Recognizing a Case For Lawsuits Over Bad Hotel Publicity

By Steven D. Weber Founder, Weber Law, P.A. | June 10, 2018

Eventually every hospitality player is the subject of a negative news story, webpage, or some other source.  Such negative publicity may be the result of a disaster, an unfortunate occurrence, and possibly entirely of no fault of the hospitality industry player.  Evaluating how to respond to such events and circumstances is critical.  Maybe negative publicity cannot be entirely avoided, but are there circumstances when negative publicity is actionable such that any damage can be compensated for? 

Due to the internet, negative publicity may never be erased and may continue harming a hospitality brand for years to come.  Hospitality players - and all other business entities - need to understand their options when confronted with such circumstances. 

There are millions of stories in the news and on review sites about hospitality industry players.  Some of these stories or reviews take on a life of their own and can hurt a brand.  Claims may exist, like business defamation, disparagement, or tortious interference that may allow a hospitality brand to hold the maker of certain statements accountable for them.  Such claims may exist in the hospitality industry context.

In a federal case from California, Monterey Plaza Hotel v. Hotel Employees Local 483, the court recited allegations that one of the defendants filed unfair labor practice charges against the plaintiff.  In a newscast about the labor dispute, another of the defendants allegedly said that certain firings were illegal.  The plaintiff filed a complaint alleging a single cause of action for defamation against certain defendants alleging that the statement on the newcast "that the federal government had found that the firings were illegal was false and exposed plaintiff to 'hatred, contempt, and ridicule.'"  The plaintiff appealed from a lower court decision granting the defendants' motion to strike plaintiff's defamation complaint.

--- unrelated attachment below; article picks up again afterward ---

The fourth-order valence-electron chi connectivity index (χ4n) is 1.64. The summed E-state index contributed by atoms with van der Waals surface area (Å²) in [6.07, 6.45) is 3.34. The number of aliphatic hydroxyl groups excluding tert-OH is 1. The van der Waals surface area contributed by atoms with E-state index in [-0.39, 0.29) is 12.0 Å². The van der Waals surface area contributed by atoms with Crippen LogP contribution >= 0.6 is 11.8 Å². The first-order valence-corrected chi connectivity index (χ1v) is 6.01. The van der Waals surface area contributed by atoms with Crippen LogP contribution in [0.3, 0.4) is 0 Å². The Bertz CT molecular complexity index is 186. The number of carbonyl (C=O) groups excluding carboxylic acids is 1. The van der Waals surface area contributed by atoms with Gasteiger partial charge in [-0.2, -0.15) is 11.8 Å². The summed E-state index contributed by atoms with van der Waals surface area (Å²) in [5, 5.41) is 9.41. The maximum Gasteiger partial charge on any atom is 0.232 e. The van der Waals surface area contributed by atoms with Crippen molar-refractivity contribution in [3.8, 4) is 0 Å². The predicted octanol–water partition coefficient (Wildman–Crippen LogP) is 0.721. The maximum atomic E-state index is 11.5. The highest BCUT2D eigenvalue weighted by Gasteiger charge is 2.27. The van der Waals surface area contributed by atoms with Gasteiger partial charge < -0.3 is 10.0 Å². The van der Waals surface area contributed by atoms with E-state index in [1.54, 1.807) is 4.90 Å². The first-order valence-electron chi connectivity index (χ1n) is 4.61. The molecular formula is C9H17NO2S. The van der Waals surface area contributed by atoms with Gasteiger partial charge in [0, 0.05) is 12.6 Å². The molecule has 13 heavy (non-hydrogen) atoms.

On appeal, the appellate court sustained the striking of the defamation complaint.  The court reasoned that while the statement at issue could have been construed as false, the plaintiff had not met its burden of pleading a claim because the "plaintiff has failed to establish a prima facie case of slander in its pleadings and supporting declarations that defendants made a false statement with malice."  The court stated that "considering the broadcast as a whole, a viewer could not have reasonably understood [the defendant's] statement to mean that there had been a final determination that plaintiff had illegally fired the two employees."

In another case,  Hotel Saint George Assocs. v. Morgenstern, which was considered by a New York federal court, the plaintiff "alleged in its complaint that defendants have publicly and falsely accused plaintiff of failing to maintain adequate security at the Hotel and that defendants had worked to create a perception that there has been an increase in crime in and around the Hotel."  The plaintiff "alleged that these false accusations have resulted in damages reasonably believed to be in excess of seven million dollars."  Among other claims, the plaintiff asserted a defamation claim. 

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Coming up in October 2018...

Revenue Management: Getting it Right

Revenue Management has evolved into an indispensable area of hotel operations, chiefly responsible for setting forecasting and pricing strategies. Because the profession is relatively new to the hotel and hospitality industries, a clear-cut definition of what exactly Hotel Revenue Management is has only recently emerged - Selling the Right Room to the Right Client at the Right Moment at the Right Price on the Right Distribution Channel with the best commission efficiency. Though the profession can be summed up in a single sentence, that doesn't mean it's easy. In fact, it's an incredibly complicated and complex endeavor, relying on mountains of data from a wide range of sources that must be analyzed and interpreted in order to formulate concrete pricing strategies. To accomplish this, Revenue Managers rely on an array of sophisticated technology systems and software tools that generate a multitude of reports that are central to effective decision-making. As valuable as these current technology systems are, much of the information that's collected is based on past historical trends and performance. What's new is the coming of big, data-driven, predictive software and analytics, which is likely to be a game-changer for Revenue Managers. The software has the capacity to analyze all the relevant data and predict occupancy levels and room rates, maximizing hotel profitability in the process. Another new trend that some larger hotel chains are embracing is an emphasis on Booking Direct. For Revenue Managers, this is another new channel with its own sales and costs that have to be figured into the mix. The October issue of the Hotel Business Review will address these developments and document how some leading hotels are executing their revenue management strategies.